The Government’S Productivity Plan

Part of the debate – in the House of Commons at 2:28 pm on 28th February 2017.

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Photo of Chris White Chris White Chair, Committees on Arms Export Controls (formerly Quadripartite Committee) 2:28 pm, 28th February 2017

I most certainly agree with my hon. Friend. We should be looking to the productivity plan and the industrial strategy, which address issues such as infrastructure. The West Midlands combined authority and our local enterprise partnerships should come together to think about how we address issues such as our transport infrastructure far more effectively.

By allowing for strong economic growth, investing in infrastructure will increase our productivity, whether in transport or digital services. As with all such initiatives, it is important that individuals feel part of regional and national growth. That can only be beneficial for job satisfaction, which in turn increases the likelihood of the productivity plan achieving its aims.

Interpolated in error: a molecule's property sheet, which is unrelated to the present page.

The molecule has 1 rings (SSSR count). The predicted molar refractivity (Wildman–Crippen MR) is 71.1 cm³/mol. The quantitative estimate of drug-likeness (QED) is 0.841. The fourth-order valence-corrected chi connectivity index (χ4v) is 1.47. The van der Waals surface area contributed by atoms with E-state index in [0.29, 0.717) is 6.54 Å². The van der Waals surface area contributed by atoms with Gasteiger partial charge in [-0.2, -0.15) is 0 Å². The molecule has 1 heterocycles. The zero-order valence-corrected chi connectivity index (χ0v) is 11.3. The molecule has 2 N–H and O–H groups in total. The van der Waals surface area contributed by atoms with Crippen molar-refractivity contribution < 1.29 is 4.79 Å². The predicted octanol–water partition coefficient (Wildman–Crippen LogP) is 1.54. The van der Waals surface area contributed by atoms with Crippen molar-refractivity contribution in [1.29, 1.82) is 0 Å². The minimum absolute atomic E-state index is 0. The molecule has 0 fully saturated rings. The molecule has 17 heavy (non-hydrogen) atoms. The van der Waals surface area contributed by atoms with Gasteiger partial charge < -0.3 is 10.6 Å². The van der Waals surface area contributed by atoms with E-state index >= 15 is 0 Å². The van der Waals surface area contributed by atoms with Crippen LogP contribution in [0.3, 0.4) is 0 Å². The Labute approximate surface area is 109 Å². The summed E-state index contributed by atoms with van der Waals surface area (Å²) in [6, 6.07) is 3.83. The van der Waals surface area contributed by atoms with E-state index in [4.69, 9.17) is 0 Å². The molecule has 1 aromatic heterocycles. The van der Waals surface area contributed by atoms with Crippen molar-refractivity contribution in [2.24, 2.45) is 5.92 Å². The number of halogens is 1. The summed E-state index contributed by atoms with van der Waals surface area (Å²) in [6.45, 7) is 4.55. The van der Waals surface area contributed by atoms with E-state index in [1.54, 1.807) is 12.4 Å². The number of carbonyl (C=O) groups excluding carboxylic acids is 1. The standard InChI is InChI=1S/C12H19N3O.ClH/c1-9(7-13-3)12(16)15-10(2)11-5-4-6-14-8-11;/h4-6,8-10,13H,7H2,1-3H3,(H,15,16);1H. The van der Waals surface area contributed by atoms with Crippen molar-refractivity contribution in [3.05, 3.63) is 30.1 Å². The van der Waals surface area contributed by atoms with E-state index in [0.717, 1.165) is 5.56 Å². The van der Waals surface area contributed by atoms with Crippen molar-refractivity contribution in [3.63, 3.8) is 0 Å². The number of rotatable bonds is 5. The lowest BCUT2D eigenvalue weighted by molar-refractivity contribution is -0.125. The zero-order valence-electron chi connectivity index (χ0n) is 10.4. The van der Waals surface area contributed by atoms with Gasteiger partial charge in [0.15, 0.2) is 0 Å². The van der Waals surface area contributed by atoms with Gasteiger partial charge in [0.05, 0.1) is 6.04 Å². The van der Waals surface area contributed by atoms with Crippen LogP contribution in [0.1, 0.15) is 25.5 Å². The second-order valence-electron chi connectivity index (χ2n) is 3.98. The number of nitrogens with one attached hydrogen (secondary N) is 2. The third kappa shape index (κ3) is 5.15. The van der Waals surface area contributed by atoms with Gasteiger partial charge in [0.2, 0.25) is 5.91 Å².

I particularly highlight the need for the plan to be measured against clearly defined objectives using metrics. A loose framework can give useful direction but lacks the necessary precise approach and timescales. Tying skills development to the productivity plan must also be a priority. Identifying the changing landscape of our economy and the skills required to keep pace with that change will be a phenomenal challenge. Encouraging greater uptake of science, technology, engineering and maths, for example, is key.

Productivity is clearly an issue that needs to be addressed urgently. I welcome the Government’s determination to put productivity at the heart of the industrial strategy and suggest that we must prioritise investment in R and D, as well as focusing on improving job quality. Embracing new technologies, such as through Industry 4.0, should be central to our approach.